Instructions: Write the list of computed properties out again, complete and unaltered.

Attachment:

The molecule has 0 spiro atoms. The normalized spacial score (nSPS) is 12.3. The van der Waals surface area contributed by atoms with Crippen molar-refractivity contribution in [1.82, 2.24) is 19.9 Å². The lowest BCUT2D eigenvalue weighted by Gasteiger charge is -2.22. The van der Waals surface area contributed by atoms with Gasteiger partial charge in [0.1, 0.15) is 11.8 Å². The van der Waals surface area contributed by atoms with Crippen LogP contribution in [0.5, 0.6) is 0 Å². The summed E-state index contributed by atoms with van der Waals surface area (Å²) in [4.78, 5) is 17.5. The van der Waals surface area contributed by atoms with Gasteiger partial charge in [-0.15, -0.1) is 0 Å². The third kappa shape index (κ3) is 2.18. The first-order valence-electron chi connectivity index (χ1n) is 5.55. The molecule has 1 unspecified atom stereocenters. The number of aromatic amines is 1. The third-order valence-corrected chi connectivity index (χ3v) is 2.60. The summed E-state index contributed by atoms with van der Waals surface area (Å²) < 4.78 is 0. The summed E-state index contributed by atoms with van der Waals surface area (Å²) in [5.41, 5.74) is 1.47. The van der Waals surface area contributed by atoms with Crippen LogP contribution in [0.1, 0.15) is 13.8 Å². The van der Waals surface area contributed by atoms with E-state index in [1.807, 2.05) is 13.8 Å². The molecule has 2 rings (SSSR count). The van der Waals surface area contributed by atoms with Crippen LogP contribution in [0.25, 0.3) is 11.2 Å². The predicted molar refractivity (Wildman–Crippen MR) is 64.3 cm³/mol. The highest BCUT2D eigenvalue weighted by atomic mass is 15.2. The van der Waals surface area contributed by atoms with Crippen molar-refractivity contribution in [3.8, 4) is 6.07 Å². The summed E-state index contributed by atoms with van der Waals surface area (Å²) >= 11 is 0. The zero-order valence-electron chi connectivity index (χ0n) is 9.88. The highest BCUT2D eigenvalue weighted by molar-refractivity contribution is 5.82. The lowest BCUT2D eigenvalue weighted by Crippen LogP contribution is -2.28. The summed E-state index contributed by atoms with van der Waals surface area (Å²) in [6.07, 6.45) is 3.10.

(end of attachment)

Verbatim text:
The molecule has 0 spiro atoms. The normalized spacial score (nSPS) is 12.3. The van der Waals surface area contributed by atoms with Crippen molar-refractivity contribution in [1.82, 2.24) is 19.9 Å². The lowest BCUT2D eigenvalue weighted by Gasteiger charge is -2.22. The van der Waals surface area contributed by atoms with Gasteiger partial charge in [0.1, 0.15) is 11.8 Å². The van der Waals surface area contributed by atoms with Crippen LogP contribution in [0.5, 0.6) is 0 Å². The summed E-state index contributed by atoms with van der Waals surface area (Å²) in [4.78, 5) is 17.5. The van der Waals surface area contributed by atoms with Gasteiger partial charge in [-0.15, -0.1) is 0 Å². The third kappa shape index (κ3) is 2.18. The first-order valence-electron chi connectivity index (χ1n) is 5.55. The molecule has 1 unspecified atom stereocenters. The number of aromatic amines is 1. The third-order valence-corrected chi connectivity index (χ3v) is 2.60. The summed E-state index contributed by atoms with van der Waals surface area (Å²) < 4.78 is 0. The summed E-state index contributed by atoms with van der Waals surface area (Å²) in [5.41, 5.74) is 1.47. The van der Waals surface area contributed by atoms with Crippen LogP contribution in [0.1, 0.15) is 13.8 Å². The van der Waals surface area contributed by atoms with E-state index in [1.807, 2.05) is 13.8 Å². The molecule has 2 rings (SSSR count). The van der Waals surface area contributed by atoms with Crippen LogP contribution in [0.25, 0.3) is 11.2 Å². The predicted molar refractivity (Wildman–Crippen MR) is 64.3 cm³/mol. The highest BCUT2D eigenvalue weighted by atomic mass is 15.2. The van der Waals surface area contributed by atoms with Crippen molar-refractivity contribution in [3.8, 4) is 6.07 Å². The summed E-state index contributed by atoms with van der Waals surface area (Å²) >= 11 is 0. The zero-order valence-electron chi connectivity index (χ0n) is 9.88. The highest BCUT2D eigenvalue weighted by molar-refractivity contribution is 5.82. The lowest BCUT2D eigenvalue weighted by Crippen LogP contribution is -2.28. The summed E-state index contributed by atoms with van der Waals surface area (Å²) in [6.07, 6.45) is 3.10.